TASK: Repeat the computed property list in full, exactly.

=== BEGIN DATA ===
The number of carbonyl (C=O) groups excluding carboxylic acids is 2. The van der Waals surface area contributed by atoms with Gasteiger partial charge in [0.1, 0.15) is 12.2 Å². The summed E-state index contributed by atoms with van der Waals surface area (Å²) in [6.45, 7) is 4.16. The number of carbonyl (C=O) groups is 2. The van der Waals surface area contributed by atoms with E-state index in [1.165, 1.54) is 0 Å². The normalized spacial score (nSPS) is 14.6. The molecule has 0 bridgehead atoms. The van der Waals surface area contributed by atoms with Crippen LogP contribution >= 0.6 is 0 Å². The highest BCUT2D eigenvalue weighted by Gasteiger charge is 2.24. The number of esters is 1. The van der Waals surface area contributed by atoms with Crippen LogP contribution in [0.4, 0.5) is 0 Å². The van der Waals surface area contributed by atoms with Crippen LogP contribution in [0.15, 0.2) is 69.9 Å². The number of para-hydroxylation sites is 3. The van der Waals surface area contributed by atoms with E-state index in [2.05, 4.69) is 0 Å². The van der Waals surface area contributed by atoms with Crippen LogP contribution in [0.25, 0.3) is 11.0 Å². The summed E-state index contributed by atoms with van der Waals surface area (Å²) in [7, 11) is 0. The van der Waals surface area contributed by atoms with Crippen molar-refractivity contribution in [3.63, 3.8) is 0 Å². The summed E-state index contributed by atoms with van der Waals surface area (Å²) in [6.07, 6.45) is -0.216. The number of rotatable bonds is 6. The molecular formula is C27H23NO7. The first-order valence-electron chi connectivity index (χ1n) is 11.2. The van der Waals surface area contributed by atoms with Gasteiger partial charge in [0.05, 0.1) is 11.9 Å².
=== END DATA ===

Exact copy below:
The number of carbonyl (C=O) groups excluding carboxylic acids is 2. The van der Waals surface area contributed by atoms with Gasteiger partial charge in [0.1, 0.15) is 12.2 Å². The summed E-state index contributed by atoms with van der Waals surface area (Å²) in [6.45, 7) is 4.16. The number of carbonyl (C=O) groups is 2. The van der Waals surface area contributed by atoms with E-state index in [1.165, 1.54) is 0 Å². The normalized spacial score (nSPS) is 14.6. The molecule has 0 bridgehead atoms. The van der Waals surface area contributed by atoms with Crippen LogP contribution >= 0.6 is 0 Å². The highest BCUT2D eigenvalue weighted by Gasteiger charge is 2.24. The number of esters is 1. The van der Waals surface area contributed by atoms with Crippen LogP contribution in [0.4, 0.5) is 0 Å². The van der Waals surface area contributed by atoms with Crippen LogP contribution in [0.15, 0.2) is 69.9 Å². The number of para-hydroxylation sites is 3. The van der Waals surface area contributed by atoms with E-state index in [2.05, 4.69) is 0 Å². The van der Waals surface area contributed by atoms with Crippen LogP contribution in [0.25, 0.3) is 11.0 Å². The summed E-state index contributed by atoms with van der Waals surface area (Å²) in [7, 11) is 0. The van der Waals surface area contributed by atoms with Crippen molar-refractivity contribution in [3.63, 3.8) is 0 Å². The summed E-state index contributed by atoms with van der Waals surface area (Å²) in [6.07, 6.45) is -0.216. The number of rotatable bonds is 6. The molecular formula is C27H23NO7. The first-order valence-electron chi connectivity index (χ1n) is 11.2. The van der Waals surface area contributed by atoms with Gasteiger partial charge in [0.05, 0.1) is 11.9 Å².